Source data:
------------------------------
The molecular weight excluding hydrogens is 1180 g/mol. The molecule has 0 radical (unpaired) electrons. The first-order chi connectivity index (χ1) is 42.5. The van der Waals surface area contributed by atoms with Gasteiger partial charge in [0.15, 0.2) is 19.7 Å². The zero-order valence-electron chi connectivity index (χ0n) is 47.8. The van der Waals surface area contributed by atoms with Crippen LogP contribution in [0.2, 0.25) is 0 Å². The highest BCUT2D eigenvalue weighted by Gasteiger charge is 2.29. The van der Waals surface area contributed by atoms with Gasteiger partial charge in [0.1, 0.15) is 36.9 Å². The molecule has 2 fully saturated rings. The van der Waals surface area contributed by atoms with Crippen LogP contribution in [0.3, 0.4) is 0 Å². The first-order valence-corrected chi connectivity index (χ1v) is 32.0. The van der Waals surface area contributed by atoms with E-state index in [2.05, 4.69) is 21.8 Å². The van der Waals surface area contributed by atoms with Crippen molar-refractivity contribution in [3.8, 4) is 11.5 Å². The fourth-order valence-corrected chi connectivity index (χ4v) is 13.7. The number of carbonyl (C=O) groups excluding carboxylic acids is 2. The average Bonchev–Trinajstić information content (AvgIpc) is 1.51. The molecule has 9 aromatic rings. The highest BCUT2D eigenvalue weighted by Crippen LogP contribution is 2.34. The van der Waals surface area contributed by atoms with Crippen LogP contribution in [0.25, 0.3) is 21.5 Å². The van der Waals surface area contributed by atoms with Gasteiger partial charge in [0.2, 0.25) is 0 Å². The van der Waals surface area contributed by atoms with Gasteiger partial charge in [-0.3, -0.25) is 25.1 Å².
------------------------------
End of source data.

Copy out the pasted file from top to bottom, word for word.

The molecular weight excluding hydrogens is 1180 g/mol. The molecule has 0 radical (unpaired) electrons. The first-order chi connectivity index (χ1) is 42.5. The van der Waals surface area contributed by atoms with Gasteiger partial charge in [0.15, 0.2) is 19.7 Å². The zero-order valence-electron chi connectivity index (χ0n) is 47.8. The van der Waals surface area contributed by atoms with Crippen LogP contribution in [0.2, 0.25) is 0 Å². The highest BCUT2D eigenvalue weighted by Gasteiger charge is 2.29. The van der Waals surface area contributed by atoms with Gasteiger partial charge in [0.1, 0.15) is 36.9 Å². The molecule has 2 fully saturated rings. The van der Waals surface area contributed by atoms with Crippen LogP contribution in [0.3, 0.4) is 0 Å². The first-order valence-corrected chi connectivity index (χ1v) is 32.0. The van der Waals surface area contributed by atoms with E-state index in [2.05, 4.69) is 21.8 Å². The van der Waals surface area contributed by atoms with Crippen molar-refractivity contribution in [3.8, 4) is 11.5 Å². The fourth-order valence-corrected chi connectivity index (χ4v) is 13.7. The number of carbonyl (C=O) groups excluding carboxylic acids is 2. The average Bonchev–Trinajstić information content (AvgIpc) is 1.51. The molecule has 9 aromatic rings. The highest BCUT2D eigenvalue weighted by Crippen LogP contribution is 2.34. The van der Waals surface area contributed by atoms with Crippen LogP contribution in [0.25, 0.3) is 21.5 Å². The van der Waals surface area contributed by atoms with Gasteiger partial charge in [0.2, 0.25) is 0 Å². The van der Waals surface area contributed by atoms with Gasteiger partial charge in [-0.3, -0.25) is 25.1 Å².